If there’s one experience we’ve shared throughout this pandemic, it’s been our evolving relationship with time itself. Many of us have been doing double-time — family and career — with no alone-time at all. Others have been left with too much time in which to contemplate. And the tricks we relied on to save time – ordering delivery instead of home-cooking – briefly stopped working altogether. Suddenly, we were saving 40 minutes by not commuting but spending an hour buying groceries. These are unequal times we live in, but this much is universal: we’ve all become acutely aware of the passage of time.
We believe that good things take time. Ideas need time to formulate and friendship requires time to strengthen. To be frank, beautiful things are rarely delivered same-day.
Exploring the notion of time is of paramount interest to us at Goodee. For us, the natural harmony of past, present, and future is steeped into our work. History and tradition shape how we see the world and compel us to honor who and what came before us. You can see this in the products – a Colombian clay pot, for example, a timeless piece crafted with an ancestral process but designed for using today. And supporting makers that don’t disrupt the environment or leave a trail of waste, that’s our obligation to the future.
We believe that good things take time. Ideas need time to formulate and friendship requires time to strengthen. To be frank, beautiful things are rarely delivered same-day. All of us know quality innately – we experience it when we touch handcrafted pottery or taste a homemade stew. We tend to even savor it for a bit longer, giving it more time because our body and soul recognize how much more time it took to make.
“In years past, my wife Maria gifted me a bundle of spa appointments each holiday. Not exactly groundbreaking until you realize that it’s an invaluable gift of solitude, of quiet and, importantly, it’s the permission for me to take that time for myself — no guilt.” — Dexter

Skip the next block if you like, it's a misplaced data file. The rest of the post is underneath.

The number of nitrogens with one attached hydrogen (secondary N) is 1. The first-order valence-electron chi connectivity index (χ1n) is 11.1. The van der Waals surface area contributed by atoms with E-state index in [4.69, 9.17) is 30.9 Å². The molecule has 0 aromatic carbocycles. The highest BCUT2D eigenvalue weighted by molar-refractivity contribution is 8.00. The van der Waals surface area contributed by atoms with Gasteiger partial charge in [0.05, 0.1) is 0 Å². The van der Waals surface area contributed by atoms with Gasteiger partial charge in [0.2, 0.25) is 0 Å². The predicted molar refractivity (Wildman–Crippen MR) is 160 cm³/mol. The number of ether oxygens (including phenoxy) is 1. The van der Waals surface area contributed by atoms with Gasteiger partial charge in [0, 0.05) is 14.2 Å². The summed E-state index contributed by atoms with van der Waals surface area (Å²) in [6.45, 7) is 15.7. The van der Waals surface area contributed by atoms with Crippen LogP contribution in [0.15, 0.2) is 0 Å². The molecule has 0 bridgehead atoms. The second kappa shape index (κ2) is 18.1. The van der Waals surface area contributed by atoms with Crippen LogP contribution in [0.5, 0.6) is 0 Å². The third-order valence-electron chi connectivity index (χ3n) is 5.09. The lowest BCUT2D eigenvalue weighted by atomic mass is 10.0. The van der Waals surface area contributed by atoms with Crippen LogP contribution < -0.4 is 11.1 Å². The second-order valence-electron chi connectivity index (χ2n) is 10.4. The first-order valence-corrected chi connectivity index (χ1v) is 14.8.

We spend so much energy trying to “save time” – to bend time to our will. But as we recalibrate right now, we can start to appreciate that time itself is a wonderful thing to give. When the two of us reminisce about the most cherished gifts we’ve received, the constant seems to be time.
“Twelve years ago, my father-in-law Uwe, a lifelong coin collector, surprised me by passing down one of his keepsakes each year to me, his “second son.” This unique token of his love and affection for me captured in a lifetime of memories has now become a yearly gifting ritual.” — Byron
Perhaps this moment can serve to remind us that giving is not only an act, but also an art — a gesture to represent a sentiment of sharing and togetherness. A blanket to say, I wish I was there to cuddle with you. A handmade bowl to say, soon, we’ll break bread together. In lieu of these acts of togetherness, these gifts can help tell the people we love, that we care.
In this series, “Art of Giving,” you’ll find stories that take you from Nairobi to London, Montréal to Kentucky. We’ve asked our collaborators to contemplate what giving means to them and we hope you’ll find their solutions inspire your own.
One final thought. Our older Kevin, the one with the best jokes, the one who isn’t chatty like we are, but more like our dad — saying more with less — shared something years ago that really stuck with us. He said, “There are two types of people in this world: Givers and Takers. You guys are Givers. And the world doesn’t have enough Givers.” Today we look around and see what Goodee has become: A community of givers. The fact that you took the time to read this means you’re a giver, too. And for that, we’re ever grateful.
Byron & Dexter